Is the problem belligerent bikers or ignorant drivers? Or both?

August 10, 2010

From her perspective, it sounds reasonable.

As a driver — the writer’s husband — waits to make a right turn, a cyclist rides up and complains about not having enough room. When the driver reminds the rider that bikes have to stop for red lights too, he goes ballistic.

You have to understand, my husband is a rule-follower to a T.  As a coach for many of our children’s sports teams, he’s all about fairness, manuals or rule books and takes things to the letter of the law. Calmly (as our children explained later), Daddy calmly said through the open passenger window, “You have a red light, too, buddy.”

And with that the guy stood up on the pedals of his fancy bike, and in fit of fury went from zero to 60 in a millisecond screaming at my husband, “F*** you, you a**hole.”

That, she suggests, is just how those “fancy bikers” in their “florescent, skin-tight spandex clothes” are — a bunch of belligerent, out-of-control scofflaws who don’t belong on the roads to begin with.

And that’s exactly how many motorists see us.

But looking at it from a more objective perspective, there seems to be another side to the story. Maybe the rider did blow up for no valid reason. More likely, though, the writer’s rule-following husband may have cut the cyclist off in some way, intentionally or otherwise.

Maybe he pulled around the rider and cut across his path to make that right. Or maybe, like so many other self-appointed roadway vigilantes, he tried to enforce his own interpretation of traffic law, deliberately edging over to cut off the rider’s right-of-way.

We’ll never know.

But odds are, there was a reason for the cyclist’s anger, just as there is when other drivers relate stories of cyclists yelling, swearing, spitting, flipping the bird or otherwise displaying seemingly irrational anger for no apparent reason.

There’s always a reason.

Human beings seldom randomly go off on other people for no reason. At least, not the sane ones. And the other kind usually can’t afford a high-end racing bike.

Anger like that usually springs from a fight or flight reaction when a person feels threatened in some way. Like when a multi-ton vehicle cuts off a bicyclist, operated by a driver who may lack sufficient knowledge of the rights of cyclists and how to share to road to know what he did wrong.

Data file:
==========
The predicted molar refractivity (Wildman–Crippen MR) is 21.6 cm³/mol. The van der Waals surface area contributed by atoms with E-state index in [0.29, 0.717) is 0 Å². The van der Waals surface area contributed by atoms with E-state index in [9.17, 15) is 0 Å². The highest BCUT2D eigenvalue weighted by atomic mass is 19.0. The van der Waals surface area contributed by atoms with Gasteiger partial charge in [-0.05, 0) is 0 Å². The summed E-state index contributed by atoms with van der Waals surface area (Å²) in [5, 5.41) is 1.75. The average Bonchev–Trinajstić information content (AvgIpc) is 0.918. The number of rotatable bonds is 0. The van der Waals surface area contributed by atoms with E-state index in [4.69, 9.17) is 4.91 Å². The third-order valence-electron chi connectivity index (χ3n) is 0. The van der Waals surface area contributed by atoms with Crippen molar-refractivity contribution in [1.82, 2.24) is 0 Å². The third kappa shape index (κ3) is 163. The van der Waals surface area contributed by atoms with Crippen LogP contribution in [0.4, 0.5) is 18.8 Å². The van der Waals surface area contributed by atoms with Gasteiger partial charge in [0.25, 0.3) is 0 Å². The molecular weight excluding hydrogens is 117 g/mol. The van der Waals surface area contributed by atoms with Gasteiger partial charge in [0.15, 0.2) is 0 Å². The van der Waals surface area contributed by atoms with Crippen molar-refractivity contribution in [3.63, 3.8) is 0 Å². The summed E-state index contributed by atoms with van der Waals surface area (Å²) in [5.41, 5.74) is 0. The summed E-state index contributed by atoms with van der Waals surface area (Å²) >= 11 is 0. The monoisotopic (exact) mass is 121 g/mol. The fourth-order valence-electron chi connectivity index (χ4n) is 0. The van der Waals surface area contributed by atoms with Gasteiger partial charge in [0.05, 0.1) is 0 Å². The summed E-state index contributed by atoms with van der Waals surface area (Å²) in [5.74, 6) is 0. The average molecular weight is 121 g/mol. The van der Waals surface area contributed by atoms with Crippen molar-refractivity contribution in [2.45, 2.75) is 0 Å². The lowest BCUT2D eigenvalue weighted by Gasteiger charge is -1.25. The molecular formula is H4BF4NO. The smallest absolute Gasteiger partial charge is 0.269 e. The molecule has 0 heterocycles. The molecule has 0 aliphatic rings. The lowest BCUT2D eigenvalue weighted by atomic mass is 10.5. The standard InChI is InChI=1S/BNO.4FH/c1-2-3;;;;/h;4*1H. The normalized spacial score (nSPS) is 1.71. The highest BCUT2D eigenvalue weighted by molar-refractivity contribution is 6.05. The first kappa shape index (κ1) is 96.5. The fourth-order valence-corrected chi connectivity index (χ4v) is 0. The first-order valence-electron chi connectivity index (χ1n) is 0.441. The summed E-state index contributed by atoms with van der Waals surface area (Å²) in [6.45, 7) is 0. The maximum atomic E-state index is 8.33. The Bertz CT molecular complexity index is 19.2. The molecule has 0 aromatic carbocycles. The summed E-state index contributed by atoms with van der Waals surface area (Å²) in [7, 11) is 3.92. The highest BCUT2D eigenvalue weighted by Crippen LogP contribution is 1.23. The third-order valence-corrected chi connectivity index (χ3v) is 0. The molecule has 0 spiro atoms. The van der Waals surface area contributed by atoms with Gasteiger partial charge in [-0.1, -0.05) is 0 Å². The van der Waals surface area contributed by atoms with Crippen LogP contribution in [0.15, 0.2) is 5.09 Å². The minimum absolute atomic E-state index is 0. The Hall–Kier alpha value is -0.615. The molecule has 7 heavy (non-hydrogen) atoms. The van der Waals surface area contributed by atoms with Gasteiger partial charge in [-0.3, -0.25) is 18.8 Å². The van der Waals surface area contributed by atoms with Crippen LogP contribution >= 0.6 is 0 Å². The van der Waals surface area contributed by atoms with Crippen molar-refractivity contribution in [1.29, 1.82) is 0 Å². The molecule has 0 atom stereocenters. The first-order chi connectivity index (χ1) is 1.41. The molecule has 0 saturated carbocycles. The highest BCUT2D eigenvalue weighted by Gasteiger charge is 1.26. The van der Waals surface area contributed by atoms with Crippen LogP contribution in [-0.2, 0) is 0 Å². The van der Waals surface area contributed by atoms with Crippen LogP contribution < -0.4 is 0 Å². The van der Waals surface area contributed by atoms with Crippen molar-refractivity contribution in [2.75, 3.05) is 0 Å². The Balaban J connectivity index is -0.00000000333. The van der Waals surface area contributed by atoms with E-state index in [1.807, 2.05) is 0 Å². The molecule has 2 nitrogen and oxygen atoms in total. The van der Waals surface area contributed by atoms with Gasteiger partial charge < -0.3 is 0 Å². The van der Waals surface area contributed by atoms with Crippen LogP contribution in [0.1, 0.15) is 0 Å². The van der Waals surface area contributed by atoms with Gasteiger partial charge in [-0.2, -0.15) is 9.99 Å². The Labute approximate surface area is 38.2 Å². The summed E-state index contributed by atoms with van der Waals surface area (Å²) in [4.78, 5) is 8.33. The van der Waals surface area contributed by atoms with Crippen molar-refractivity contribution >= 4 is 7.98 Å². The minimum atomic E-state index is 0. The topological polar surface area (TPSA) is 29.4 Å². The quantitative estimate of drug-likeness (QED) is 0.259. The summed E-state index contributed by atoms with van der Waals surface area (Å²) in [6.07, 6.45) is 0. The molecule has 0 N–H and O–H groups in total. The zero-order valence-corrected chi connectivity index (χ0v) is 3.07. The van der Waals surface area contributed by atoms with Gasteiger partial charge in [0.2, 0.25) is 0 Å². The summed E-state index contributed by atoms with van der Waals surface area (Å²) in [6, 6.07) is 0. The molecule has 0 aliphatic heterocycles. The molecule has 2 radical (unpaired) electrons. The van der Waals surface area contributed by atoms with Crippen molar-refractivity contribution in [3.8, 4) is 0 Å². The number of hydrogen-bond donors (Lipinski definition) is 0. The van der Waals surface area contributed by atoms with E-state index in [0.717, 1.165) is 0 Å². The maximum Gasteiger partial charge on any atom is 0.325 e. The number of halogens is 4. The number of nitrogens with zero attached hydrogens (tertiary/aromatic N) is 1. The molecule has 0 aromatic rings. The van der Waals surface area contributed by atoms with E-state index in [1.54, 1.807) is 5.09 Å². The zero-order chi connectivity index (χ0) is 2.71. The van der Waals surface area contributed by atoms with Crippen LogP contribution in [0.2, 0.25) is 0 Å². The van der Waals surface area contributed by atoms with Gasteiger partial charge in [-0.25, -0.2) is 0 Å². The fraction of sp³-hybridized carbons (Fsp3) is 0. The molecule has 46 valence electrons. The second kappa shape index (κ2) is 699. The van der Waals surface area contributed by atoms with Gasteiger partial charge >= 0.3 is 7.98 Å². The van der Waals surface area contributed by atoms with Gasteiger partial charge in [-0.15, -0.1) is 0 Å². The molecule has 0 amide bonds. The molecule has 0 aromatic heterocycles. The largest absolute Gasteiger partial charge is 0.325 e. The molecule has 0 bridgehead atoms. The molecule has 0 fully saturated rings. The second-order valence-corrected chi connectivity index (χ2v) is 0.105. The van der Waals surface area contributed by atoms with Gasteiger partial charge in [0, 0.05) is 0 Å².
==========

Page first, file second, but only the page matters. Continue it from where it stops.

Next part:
Sometimes we can catch up to them at the next light and calmly explain their transgression. And sometimes, the drivers actually listen; more often, the response is a finger or “f*** you” as they speed away.

But more often, that fight or flight response kicks in, and whatever response you might have is not one you’d want to share in public or admit to later. And the driver is likely to respond in kind — sometimes violently.

Lord knows my finger has sometimes flown before I had sufficient self-control to stop it.

That’s not to say that cyclists aren’t sometimes the ones at fault. We’ve all seen riders blow through red lights or stop signs, oblivious to who has the right of way, or dangerously cut across traffic without signaling.

Not that you or I would ever do something like that, of course.

And let’s face it.

There are some real jerks on two wheels, just like there are on four or more. Sometimes, they’re even the same people, as drivers often carry the same dangerous, aggressive attitudes and road tactics with them when they switch to two wheels.

Going back to the writer’s story, though, her bias quickly comes through as she continues her tale.

I am so annoyed with these fancy biker dudes and have swerved around them too many times than I care to count. It’s not our responsibility as vehicle drivers to protect bikers on the road. And they take way too many risks in my book to the point of taunting a driver to get out of their way. When there’s a pack of 30, we are forced to patiently wait to cross intersections or change lanes, and no one can drive on the road….

Why do they insist on exercising in the middle of a public road? When I exercise, I go to the gym or my husband plays tennis on a court, not in the middle of a street expecting everyone to give room and steer clear. It is affected narcissism.

Actually, it’s not narcissism, it’s the law. Cyclists have every right to ride in the road, and drivers are responsible for protecting the safety of cyclists, as well as everyone else they encounter on the streets. Just as we’re responsible for riding our bikes in a safe and legal manner.

It’s the obligation of every driver to learn the law — not just selectively edit the parts that seem to support their position — and give cyclists the space on the road that both the law and common decency dictate. And even if they think a cyclist is breaking the law, it is not a driver’s role to enforce it.

She concludes by relating the story of a friend — a “respectful bicyclist” as she puts it — who was seriously injured in a collision.

But instead of calling for motorists to drive safely and share the road, she blames the victim, urging that cyclists be banned from major roadways.

We all need to do our best to control our tempers, as difficult as that may be under the circumstances. And treat other road users with the same courtesy and respect that we have every right to expect.